Coffee beans near Kyamulinga, Uganda
An interesting article aired Thursday on Public Radio International’s show, “The World,” described increasingly serious problems that Ugandan and other East African farmers are having maintaining healthy coffee trees. Coffee is a major export crop for Uganda (about $450 million per year according to this article from Reuters, half of Uganda’s export dollars) and an important source of cash for many small Ugandan farmers. Coffee requires a predictable and narrow range of temperature and rainfall conditions. Increased severity of droughts and floods, and slowly increasing temperatures, thought to be related to climate change, has reduced bean production and is contributing to more diseases in coffee trees. Farmers can adapt to some changes, for example by growing coffee under shade trees, but it is widely believed that changes will eventually overwhelm the farmers’ ability to adapt and wipe out huge areas of coffee production.
Here in the United States and in other parts of the developed world, we often argue about climate change from an abstract, political perspective, but what many don’t understand is that if you are a subsistence farmer in a developing nation like Uganda, a single crop failure is disastrous, wiping out your only source of income for an entire year. Without the small infusion of cash from selling a few bags of coffee beans, you may not be able to buy enough food to eat, let alone pay tuition for children to attend school. Many families rely on these tenuous sources of income and for them, changes in the pattern of rain and drought are catastrophic.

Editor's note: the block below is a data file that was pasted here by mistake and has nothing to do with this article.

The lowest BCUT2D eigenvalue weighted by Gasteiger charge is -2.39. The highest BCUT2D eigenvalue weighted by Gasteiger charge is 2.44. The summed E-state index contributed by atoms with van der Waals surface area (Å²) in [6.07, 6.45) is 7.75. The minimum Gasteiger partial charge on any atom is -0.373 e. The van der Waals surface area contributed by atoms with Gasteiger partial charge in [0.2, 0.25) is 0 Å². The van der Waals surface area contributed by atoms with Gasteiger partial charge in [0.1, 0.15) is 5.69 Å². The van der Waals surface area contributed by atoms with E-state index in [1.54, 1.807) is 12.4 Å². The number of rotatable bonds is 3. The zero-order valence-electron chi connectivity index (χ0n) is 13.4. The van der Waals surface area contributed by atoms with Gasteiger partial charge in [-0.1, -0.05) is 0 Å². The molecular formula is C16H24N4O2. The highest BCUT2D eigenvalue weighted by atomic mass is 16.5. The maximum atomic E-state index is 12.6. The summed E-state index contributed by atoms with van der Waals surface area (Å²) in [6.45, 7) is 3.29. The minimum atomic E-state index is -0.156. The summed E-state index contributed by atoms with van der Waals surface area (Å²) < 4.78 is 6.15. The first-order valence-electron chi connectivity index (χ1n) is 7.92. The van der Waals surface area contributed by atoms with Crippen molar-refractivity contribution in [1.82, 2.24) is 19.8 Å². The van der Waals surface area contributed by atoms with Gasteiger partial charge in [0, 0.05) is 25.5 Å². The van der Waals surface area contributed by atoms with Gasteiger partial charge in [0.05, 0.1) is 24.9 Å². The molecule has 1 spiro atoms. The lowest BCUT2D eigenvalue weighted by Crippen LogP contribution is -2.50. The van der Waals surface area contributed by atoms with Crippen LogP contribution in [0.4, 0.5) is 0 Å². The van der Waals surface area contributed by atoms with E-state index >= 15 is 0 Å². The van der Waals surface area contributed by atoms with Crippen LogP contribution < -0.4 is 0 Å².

The PRI article ends with a quote from a Ugandan farmer praying for divine intervention because “coffee farmers can’t control the weather.” Sadly, the weather may be out of control precisely because we have chosen not to keep change in check by reducing our carbon emissions in the developed world.